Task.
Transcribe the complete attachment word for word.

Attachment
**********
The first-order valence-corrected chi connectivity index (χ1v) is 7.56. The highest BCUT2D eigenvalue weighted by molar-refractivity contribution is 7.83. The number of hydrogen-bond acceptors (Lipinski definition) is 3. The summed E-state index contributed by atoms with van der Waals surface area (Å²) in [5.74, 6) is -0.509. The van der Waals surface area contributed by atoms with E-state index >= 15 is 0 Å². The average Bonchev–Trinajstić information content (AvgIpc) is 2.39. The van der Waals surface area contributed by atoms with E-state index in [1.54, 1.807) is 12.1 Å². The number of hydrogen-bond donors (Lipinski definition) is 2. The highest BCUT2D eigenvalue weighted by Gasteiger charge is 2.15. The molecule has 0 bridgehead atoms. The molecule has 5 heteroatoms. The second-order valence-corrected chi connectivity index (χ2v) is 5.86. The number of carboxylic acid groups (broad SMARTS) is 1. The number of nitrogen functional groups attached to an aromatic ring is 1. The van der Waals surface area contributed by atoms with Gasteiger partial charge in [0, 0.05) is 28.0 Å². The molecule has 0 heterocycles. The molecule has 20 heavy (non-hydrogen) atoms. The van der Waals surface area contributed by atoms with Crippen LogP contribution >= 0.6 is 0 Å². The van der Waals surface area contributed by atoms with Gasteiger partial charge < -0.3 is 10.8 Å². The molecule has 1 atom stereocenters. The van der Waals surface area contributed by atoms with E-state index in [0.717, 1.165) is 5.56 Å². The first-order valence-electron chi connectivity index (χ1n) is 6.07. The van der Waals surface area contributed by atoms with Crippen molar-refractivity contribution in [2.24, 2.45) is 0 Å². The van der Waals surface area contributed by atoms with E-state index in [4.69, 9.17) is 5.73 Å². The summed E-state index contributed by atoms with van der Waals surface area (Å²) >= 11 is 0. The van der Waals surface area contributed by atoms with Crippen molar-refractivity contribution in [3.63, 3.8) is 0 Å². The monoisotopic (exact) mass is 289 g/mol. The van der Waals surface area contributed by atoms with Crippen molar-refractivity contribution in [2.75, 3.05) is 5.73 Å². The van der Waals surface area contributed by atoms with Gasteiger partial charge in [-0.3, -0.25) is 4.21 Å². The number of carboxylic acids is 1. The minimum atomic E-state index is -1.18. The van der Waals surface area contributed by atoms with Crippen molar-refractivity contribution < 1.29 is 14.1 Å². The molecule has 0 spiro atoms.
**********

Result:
The first-order valence-corrected chi connectivity index (χ1v) is 7.56. The highest BCUT2D eigenvalue weighted by molar-refractivity contribution is 7.83. The number of hydrogen-bond acceptors (Lipinski definition) is 3. The summed E-state index contributed by atoms with van der Waals surface area (Å²) in [5.74, 6) is -0.509. The van der Waals surface area contributed by atoms with E-state index >= 15 is 0 Å². The average Bonchev–Trinajstić information content (AvgIpc) is 2.39. The van der Waals surface area contributed by atoms with E-state index in [1.54, 1.807) is 12.1 Å². The number of hydrogen-bond donors (Lipinski definition) is 2. The highest BCUT2D eigenvalue weighted by Gasteiger charge is 2.15. The molecule has 0 bridgehead atoms. The molecule has 5 heteroatoms. The second-order valence-corrected chi connectivity index (χ2v) is 5.86. The number of carboxylic acid groups (broad SMARTS) is 1. The number of nitrogen functional groups attached to an aromatic ring is 1. The van der Waals surface area contributed by atoms with Gasteiger partial charge in [0, 0.05) is 28.0 Å². The molecule has 0 heterocycles. The molecule has 20 heavy (non-hydrogen) atoms. The van der Waals surface area contributed by atoms with Crippen LogP contribution >= 0.6 is 0 Å². The van der Waals surface area contributed by atoms with Gasteiger partial charge < -0.3 is 10.8 Å². The molecule has 1 atom stereocenters. The van der Waals surface area contributed by atoms with E-state index in [0.717, 1.165) is 5.56 Å². The first-order valence-electron chi connectivity index (χ1n) is 6.07. The van der Waals surface area contributed by atoms with Crippen molar-refractivity contribution in [2.24, 2.45) is 0 Å². The van der Waals surface area contributed by atoms with E-state index in [4.69, 9.17) is 5.73 Å². The summed E-state index contributed by atoms with van der Waals surface area (Å²) >= 11 is 0. The van der Waals surface area contributed by atoms with Crippen molar-refractivity contribution in [3.63, 3.8) is 0 Å². The monoisotopic (exact) mass is 289 g/mol. The van der Waals surface area contributed by atoms with Crippen molar-refractivity contribution in [2.75, 3.05) is 5.73 Å². The van der Waals surface area contributed by atoms with Gasteiger partial charge in [-0.3, -0.25) is 4.21 Å². The number of carboxylic acids is 1. The minimum atomic E-state index is -1.18. The van der Waals surface area contributed by atoms with Crippen molar-refractivity contribution < 1.29 is 14.1 Å². The molecule has 0 spiro atoms.